The Langmannersdorf Epiaurignacian site lies in the Perschling valley, nine km from the Danube, in Lower Austria. First small-scale excavations were undertaken between 1904 and 1920 followed by a systematic archaeological project in 1919-1920 by J. Bayer. The first monograph was published by W. Angeli in 1953 and the material was again described in the Aurignacian- thesis of Joachim Hahn in the 1970. The Langmannersdorf data are part of an Austrian Academy of Science Prehistoric Commission research project “Paleolithic industrial circles before the last ice maximum between 32.000 and 20.000 BC from archeological and paleological Aspects” funded during the last years.
New AMS dating confirmed a conventional C-14 age determined in the 1970ies (AMS: 20.6 k.a BP) and therefore a hunting stay at the LGM. An archaeozoological analysis reaffirmed the mammoth as the main procurement resource, followed by reindeer.
Important archaeological features were allready documented by Bayer and Angeli, including fireplaces, post-holes and a probable storage pit, as well as the typological characteristics of the 3,844 stone artifacts. These artifacts comprise a lot of blanks (flakes> blades> bladelets). Modified artifacts are rare and 107/137 modified blanks are burins, among them 30 busked burins as the only ‘Aurignacian’ element within the ensemble. Hahns monography shows some endscrapers, 3 of them could be described as nosed endscrapers. Other scrapers are short and resemble thumbnail scrapers. The whole ensemble would also fit into a “Middle European Epigravettian” (Kasovian). Anyhow, chronologically and typologically, the Langmannersdorf site still remains isolated in Central Europe.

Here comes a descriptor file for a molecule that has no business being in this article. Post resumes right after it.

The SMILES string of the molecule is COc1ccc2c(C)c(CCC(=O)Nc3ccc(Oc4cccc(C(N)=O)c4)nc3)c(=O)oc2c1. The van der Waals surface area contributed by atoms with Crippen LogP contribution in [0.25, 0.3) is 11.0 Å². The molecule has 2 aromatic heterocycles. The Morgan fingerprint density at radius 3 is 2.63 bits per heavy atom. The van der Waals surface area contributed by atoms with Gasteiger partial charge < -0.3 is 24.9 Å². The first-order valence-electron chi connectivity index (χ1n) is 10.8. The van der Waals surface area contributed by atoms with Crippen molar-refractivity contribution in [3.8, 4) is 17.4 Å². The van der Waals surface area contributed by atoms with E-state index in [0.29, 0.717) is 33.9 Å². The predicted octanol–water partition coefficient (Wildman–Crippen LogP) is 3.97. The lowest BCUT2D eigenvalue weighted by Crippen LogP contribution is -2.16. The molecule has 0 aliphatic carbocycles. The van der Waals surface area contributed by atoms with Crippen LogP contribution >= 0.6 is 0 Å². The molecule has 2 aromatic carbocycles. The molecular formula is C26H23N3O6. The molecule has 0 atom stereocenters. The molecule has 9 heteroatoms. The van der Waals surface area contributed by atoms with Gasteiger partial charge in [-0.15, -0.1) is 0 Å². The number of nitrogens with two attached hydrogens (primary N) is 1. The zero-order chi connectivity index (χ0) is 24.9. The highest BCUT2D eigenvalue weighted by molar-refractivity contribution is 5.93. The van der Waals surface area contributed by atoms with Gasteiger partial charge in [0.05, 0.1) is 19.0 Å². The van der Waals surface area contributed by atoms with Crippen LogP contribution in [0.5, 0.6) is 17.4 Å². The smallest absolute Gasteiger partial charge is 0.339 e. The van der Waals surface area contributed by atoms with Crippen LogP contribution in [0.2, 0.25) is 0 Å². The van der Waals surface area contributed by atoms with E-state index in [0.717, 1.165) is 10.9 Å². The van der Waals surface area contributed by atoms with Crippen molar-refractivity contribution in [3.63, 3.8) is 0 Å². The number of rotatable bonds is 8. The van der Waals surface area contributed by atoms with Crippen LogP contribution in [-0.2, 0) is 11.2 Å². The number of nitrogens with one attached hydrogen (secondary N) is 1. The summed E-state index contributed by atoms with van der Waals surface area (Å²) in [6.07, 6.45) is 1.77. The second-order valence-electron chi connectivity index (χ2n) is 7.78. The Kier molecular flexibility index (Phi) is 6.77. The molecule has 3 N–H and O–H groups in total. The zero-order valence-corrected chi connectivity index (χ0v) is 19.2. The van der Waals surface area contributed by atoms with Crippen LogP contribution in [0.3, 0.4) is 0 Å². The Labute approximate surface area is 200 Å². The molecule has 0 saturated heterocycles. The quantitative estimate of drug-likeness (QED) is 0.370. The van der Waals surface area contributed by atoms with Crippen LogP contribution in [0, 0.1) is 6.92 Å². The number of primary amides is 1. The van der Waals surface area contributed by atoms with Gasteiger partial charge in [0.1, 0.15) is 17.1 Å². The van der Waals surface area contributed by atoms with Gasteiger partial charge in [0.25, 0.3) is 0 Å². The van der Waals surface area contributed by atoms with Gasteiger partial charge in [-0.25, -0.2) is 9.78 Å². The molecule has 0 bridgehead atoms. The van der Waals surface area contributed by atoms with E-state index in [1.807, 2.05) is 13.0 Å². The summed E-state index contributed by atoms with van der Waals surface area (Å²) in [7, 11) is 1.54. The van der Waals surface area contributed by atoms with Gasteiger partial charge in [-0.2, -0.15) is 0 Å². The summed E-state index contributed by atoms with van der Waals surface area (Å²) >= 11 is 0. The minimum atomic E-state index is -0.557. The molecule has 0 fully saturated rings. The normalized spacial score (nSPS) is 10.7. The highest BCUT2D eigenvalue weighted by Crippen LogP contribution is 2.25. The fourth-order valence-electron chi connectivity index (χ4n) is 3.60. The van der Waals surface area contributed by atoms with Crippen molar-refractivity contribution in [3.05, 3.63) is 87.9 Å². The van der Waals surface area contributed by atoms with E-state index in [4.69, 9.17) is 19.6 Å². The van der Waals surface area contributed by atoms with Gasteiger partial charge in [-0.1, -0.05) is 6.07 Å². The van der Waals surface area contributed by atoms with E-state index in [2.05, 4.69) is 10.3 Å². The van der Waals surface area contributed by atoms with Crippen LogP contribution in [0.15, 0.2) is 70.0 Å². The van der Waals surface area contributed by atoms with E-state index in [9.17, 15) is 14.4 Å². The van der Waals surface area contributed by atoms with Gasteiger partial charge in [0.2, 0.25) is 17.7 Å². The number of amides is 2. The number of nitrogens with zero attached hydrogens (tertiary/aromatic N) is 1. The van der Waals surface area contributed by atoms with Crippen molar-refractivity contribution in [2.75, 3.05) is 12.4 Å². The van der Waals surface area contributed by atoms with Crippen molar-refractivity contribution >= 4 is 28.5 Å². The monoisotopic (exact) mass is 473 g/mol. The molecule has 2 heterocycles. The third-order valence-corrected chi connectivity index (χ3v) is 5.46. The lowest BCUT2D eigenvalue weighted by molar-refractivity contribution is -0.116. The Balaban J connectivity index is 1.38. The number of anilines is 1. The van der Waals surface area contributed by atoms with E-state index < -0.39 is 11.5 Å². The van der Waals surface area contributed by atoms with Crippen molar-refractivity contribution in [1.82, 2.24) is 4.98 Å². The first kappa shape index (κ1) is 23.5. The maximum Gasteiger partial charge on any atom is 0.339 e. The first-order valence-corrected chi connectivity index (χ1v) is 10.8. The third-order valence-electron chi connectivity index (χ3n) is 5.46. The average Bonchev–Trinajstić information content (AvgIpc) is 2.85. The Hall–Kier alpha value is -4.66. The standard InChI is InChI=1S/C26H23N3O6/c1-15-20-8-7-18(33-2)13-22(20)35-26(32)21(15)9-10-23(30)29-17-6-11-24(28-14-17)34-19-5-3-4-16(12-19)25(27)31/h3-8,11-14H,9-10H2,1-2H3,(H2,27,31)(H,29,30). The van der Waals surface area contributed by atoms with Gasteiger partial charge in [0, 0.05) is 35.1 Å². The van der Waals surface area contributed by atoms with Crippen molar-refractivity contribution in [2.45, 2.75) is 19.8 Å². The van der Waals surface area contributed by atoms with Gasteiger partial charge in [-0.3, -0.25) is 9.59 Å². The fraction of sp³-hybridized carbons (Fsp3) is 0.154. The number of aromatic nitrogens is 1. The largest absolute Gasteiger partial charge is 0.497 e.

The 2 platelets that are displayed here are from the Bayer’s excavation and were never published before. They have to be interpreted as ivory pendants without further ornamentation, because both show a damaged eyelet on the apical side. Stylistically there are affinities to some pedants during the middle Europe Gravettian (Pavlov, Gravettian of the Caves in the Swabian Alb).
Some burins and short scrapers from the Langersmann site (displayed at the Naturhistorisches Nuseum Vienna; Photography from 7/2013)